Sexuality in Color: Where “Latinx” came from (and where it might go)

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I can’t remember the first time I heard the word “Latinx.” The first time I saw it, though, was online. I was in college.

Pre-university, I’d gone to school with few Latinx people to bounce my ideas off of. College was only marginally different but at least there, I found places for us to convene; we came together in small clubs, in community events, in political advocacy.

And it was in spaces like these that we discussed new words and ideas, like “Latinx.” Some Latinx friends put the “x” in everything—amigxs, chicxs, muchachxs—while others dissected the word, trying to parse just how to use it: Is it a self-identifier and a group identifier? Do Latino and Latina exist alongside Latinx, or does Latinx replace them? Over lunch, my sister and I talked about it too, with me suggesting that it shouldn’t be pronounced “la-tinks,” instead explaining that I kept the old “Latino” pronunciation to make it “lah-teen-ex.”

The word was new to me, but not everyone. The word had a history, a lineage from which it was born: Latina/o, Latin@, Latine. Each of those incarnations weren’t perfect answers to Spanish’s inherent gendered state, but they served to better represent my fellow Latinx who wished to disrupt the ever-masculine “Latino” or wanted a descriptor that accounted for their non-binary identities.

But I didn’t use it consistently. At home, in front of my parents who’d grown up speaking Spanish, it seemed like an affront to their language. When meeting other Latinx people, I’d sometimes say the word and be met with confusion, causing me to avoid identifiers altogether to avoid the discomfort of discussion.

Beyond myself, the word sparked hot debate among Latinx in deciding whether it should truly take over or not. Some say that’s it an American imposition on Spanish, that there are better alternatives, or that the word carries with it colonialist traditions. Others respond by saying it tends to the needs of excluded communities in an immediate way, whether or not it’s perfect, and that it pushes people to necessary openness.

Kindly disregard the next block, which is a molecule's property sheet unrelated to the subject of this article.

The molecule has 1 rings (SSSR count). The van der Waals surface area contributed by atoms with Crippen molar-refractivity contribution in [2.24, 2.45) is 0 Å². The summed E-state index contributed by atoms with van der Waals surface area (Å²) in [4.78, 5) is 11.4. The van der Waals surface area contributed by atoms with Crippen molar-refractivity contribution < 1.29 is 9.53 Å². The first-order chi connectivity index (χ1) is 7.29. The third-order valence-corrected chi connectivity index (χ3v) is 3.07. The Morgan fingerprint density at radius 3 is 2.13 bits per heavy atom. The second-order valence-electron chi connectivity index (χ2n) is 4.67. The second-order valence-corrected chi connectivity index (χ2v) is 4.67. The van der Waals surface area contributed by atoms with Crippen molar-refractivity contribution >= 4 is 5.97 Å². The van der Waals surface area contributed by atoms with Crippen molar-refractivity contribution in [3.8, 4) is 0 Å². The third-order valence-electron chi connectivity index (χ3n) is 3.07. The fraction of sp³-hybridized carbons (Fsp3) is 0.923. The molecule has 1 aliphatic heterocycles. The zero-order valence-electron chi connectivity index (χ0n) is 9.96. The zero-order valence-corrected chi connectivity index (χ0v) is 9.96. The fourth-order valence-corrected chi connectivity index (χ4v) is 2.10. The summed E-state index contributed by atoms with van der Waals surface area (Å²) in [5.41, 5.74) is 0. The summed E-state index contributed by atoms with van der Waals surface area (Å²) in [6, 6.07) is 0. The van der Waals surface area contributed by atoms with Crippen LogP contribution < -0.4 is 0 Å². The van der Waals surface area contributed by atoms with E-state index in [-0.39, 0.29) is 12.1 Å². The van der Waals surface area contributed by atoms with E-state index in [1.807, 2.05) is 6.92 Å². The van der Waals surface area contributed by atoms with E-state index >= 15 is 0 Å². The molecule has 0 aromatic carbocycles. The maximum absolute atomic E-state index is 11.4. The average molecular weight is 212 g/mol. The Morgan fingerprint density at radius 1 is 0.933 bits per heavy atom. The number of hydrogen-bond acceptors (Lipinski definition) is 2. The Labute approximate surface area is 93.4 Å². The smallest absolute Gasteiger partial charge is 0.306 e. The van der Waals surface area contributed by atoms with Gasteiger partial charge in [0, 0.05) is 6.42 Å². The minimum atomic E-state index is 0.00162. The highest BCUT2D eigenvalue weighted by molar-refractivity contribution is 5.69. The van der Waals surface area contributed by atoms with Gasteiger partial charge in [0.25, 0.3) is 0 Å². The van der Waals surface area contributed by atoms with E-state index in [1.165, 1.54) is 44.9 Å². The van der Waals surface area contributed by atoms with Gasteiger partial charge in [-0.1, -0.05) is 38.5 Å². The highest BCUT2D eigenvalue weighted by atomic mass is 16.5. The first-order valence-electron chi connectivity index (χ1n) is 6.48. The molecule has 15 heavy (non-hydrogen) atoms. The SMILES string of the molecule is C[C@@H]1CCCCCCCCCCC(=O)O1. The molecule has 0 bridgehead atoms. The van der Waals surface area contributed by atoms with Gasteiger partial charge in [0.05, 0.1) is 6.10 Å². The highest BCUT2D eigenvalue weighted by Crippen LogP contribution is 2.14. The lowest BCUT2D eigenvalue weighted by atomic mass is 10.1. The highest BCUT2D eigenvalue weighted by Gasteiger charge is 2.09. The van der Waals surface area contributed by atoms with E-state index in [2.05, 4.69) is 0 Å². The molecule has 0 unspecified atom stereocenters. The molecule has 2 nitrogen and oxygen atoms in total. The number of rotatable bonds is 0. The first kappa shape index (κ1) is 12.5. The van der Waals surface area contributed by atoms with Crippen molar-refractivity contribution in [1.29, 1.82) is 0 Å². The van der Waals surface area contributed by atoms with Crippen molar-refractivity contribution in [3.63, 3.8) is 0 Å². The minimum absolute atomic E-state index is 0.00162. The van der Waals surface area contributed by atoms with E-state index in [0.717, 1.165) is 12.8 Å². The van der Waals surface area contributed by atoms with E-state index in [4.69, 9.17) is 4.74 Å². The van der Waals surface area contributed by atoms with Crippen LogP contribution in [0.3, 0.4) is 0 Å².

The word took hold in a way that its predecessors hadn’t. How does this happen?

The short of it: Words, and their meanings, change all the time. This thought is the basis of linguistic activism, a form of advocacy that looks at the ways we use words and seeks to employ them more equitably. The tensions in Romantic languages like Spanish—a language with words that are often gendered—have long been discussed and grappled with by such activists too.

Those earlier forms of Latinx, for example, had specific goals in mind; Latina/o sought to put more importance in the “a” as the masculine in Spanish often take precedence over the feminine (it’s why, when you’re speaking in Spanish, you call a mixed-gender group of friends the masculine “amigos” and not “amigas”). Latin@ is another of these early incarnations, born online, an amalgamation of the two. (Merriam-Webster provides a cursory history, if you’re looking for more.)

And then there was “Latinx.”

I talked to activist-scholar Robyn Henderson-Espinoza about this.

“I use the term Latinx because I am a nonbinary trans person,” they told me, over email. “For a long time, I used Latin@, because it intermingled the a and the o to show a non-dominant form of Latino/a. Previous to that, I used Latina/o to privilege the femaleness of Latinidad, and because I’m indebted to Latina Feminism.”

That metamorphosis of “Latino” to “Latinx” I was illustrating earlier? Henderson-Espinoza reminded me that those changes didn’t begin among academics.

“I remember hearing the term Latinx about 10 years ago from Trans Latinas and other queer Latinxs,” they said. Henderson-Espinoza said only after that did it first begin to enter academia.

It’s probably for similar reasons that “Latinx” didn’t begin to enter mainstream discourse until recently; one study of “Latinx” says that Google first reported searches of the word in 2004, when its popularity was pretty minimal, and then reports a huge spike in searches in 2016.

Cristobal Salinas, an assistant professor at Florida Atlantic University, conducted research that sought to map out the evolution of the word “Latinx” in higher education.